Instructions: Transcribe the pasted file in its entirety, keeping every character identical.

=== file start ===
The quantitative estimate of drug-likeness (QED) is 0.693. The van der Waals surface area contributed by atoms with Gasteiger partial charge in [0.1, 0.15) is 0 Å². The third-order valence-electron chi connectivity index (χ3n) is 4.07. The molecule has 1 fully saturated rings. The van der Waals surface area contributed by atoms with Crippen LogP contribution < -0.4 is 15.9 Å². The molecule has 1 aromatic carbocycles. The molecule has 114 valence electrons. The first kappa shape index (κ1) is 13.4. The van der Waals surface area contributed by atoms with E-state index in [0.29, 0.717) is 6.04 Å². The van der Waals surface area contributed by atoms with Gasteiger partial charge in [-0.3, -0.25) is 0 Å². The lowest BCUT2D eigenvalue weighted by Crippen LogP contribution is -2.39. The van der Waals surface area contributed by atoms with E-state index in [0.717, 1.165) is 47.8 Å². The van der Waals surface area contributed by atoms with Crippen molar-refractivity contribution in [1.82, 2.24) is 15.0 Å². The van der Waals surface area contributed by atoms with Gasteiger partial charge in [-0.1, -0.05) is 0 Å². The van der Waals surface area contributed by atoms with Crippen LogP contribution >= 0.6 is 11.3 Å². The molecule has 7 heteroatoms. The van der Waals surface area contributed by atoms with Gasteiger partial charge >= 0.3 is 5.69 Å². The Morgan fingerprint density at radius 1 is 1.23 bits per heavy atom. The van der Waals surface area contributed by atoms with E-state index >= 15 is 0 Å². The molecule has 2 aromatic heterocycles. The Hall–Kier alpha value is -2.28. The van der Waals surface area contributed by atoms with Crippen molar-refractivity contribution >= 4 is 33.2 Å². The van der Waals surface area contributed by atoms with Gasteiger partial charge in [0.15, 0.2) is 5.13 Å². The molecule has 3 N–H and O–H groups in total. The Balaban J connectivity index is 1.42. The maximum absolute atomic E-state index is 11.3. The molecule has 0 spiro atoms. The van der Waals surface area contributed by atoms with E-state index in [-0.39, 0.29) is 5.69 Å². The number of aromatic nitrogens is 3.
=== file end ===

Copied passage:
The quantitative estimate of drug-likeness (QED) is 0.693. The van der Waals surface area contributed by atoms with Gasteiger partial charge in [0.1, 0.15) is 0 Å². The third-order valence-electron chi connectivity index (χ3n) is 4.07. The molecule has 1 fully saturated rings. The van der Waals surface area contributed by atoms with Crippen LogP contribution < -0.4 is 15.9 Å². The molecule has 1 aromatic carbocycles. The molecule has 114 valence electrons. The first kappa shape index (κ1) is 13.4. The van der Waals surface area contributed by atoms with E-state index in [0.29, 0.717) is 6.04 Å². The van der Waals surface area contributed by atoms with Gasteiger partial charge in [-0.3, -0.25) is 0 Å². The lowest BCUT2D eigenvalue weighted by Crippen LogP contribution is -2.39. The van der Waals surface area contributed by atoms with E-state index in [0.717, 1.165) is 47.8 Å². The van der Waals surface area contributed by atoms with Crippen molar-refractivity contribution in [1.82, 2.24) is 15.0 Å². The van der Waals surface area contributed by atoms with Gasteiger partial charge in [-0.1, -0.05) is 0 Å². The van der Waals surface area contributed by atoms with Crippen LogP contribution >= 0.6 is 11.3 Å². The molecule has 7 heteroatoms. The van der Waals surface area contributed by atoms with Gasteiger partial charge >= 0.3 is 5.69 Å². The Morgan fingerprint density at radius 1 is 1.23 bits per heavy atom. The van der Waals surface area contributed by atoms with E-state index >= 15 is 0 Å². The molecule has 2 aromatic heterocycles. The Hall–Kier alpha value is -2.28. The van der Waals surface area contributed by atoms with Crippen molar-refractivity contribution >= 4 is 33.2 Å². The van der Waals surface area contributed by atoms with Gasteiger partial charge in [0.15, 0.2) is 5.13 Å². The molecule has 3 N–H and O–H groups in total. The Balaban J connectivity index is 1.42. The maximum absolute atomic E-state index is 11.3. The molecule has 0 spiro atoms. The van der Waals surface area contributed by atoms with E-state index in [-0.39, 0.29) is 5.69 Å². The number of aromatic nitrogens is 3.